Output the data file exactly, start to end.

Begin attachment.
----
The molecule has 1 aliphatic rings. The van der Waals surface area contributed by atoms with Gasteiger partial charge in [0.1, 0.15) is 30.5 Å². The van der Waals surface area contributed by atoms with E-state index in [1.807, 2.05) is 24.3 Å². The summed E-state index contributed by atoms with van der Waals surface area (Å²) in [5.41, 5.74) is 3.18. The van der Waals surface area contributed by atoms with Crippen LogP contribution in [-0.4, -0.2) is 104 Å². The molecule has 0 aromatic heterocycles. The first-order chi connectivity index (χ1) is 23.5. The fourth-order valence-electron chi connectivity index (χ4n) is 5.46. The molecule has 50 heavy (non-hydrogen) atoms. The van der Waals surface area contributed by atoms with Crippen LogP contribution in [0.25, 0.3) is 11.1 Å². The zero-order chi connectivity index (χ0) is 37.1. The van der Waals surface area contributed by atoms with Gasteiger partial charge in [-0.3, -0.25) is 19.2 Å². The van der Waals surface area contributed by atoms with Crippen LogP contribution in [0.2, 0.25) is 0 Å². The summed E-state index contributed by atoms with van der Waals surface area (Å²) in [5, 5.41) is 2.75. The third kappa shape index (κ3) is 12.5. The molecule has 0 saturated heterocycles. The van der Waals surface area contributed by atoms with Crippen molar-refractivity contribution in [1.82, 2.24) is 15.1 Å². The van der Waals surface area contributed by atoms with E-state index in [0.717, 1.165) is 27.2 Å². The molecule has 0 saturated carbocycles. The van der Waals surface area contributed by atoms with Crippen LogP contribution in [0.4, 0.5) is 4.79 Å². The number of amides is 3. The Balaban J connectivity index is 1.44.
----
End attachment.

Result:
The molecule has 1 aliphatic rings. The van der Waals surface area contributed by atoms with Gasteiger partial charge in [0.1, 0.15) is 30.5 Å². The van der Waals surface area contributed by atoms with E-state index in [1.807, 2.05) is 24.3 Å². The summed E-state index contributed by atoms with van der Waals surface area (Å²) in [5.41, 5.74) is 3.18. The van der Waals surface area contributed by atoms with Crippen LogP contribution in [-0.4, -0.2) is 104 Å². The molecule has 0 aromatic heterocycles. The first-order chi connectivity index (χ1) is 23.5. The fourth-order valence-electron chi connectivity index (χ4n) is 5.46. The molecule has 50 heavy (non-hydrogen) atoms. The van der Waals surface area contributed by atoms with Crippen LogP contribution in [0.25, 0.3) is 11.1 Å². The zero-order chi connectivity index (χ0) is 37.1. The van der Waals surface area contributed by atoms with Gasteiger partial charge in [-0.3, -0.25) is 19.2 Å². The van der Waals surface area contributed by atoms with Crippen LogP contribution in [0.2, 0.25) is 0 Å². The summed E-state index contributed by atoms with van der Waals surface area (Å²) in [5, 5.41) is 2.75. The third kappa shape index (κ3) is 12.5. The molecule has 0 saturated heterocycles. The van der Waals surface area contributed by atoms with Crippen molar-refractivity contribution in [1.82, 2.24) is 15.1 Å². The van der Waals surface area contributed by atoms with E-state index in [0.717, 1.165) is 27.2 Å². The molecule has 0 saturated carbocycles. The van der Waals surface area contributed by atoms with Crippen LogP contribution in [0.4, 0.5) is 4.79 Å². The number of amides is 3. The Balaban J connectivity index is 1.44.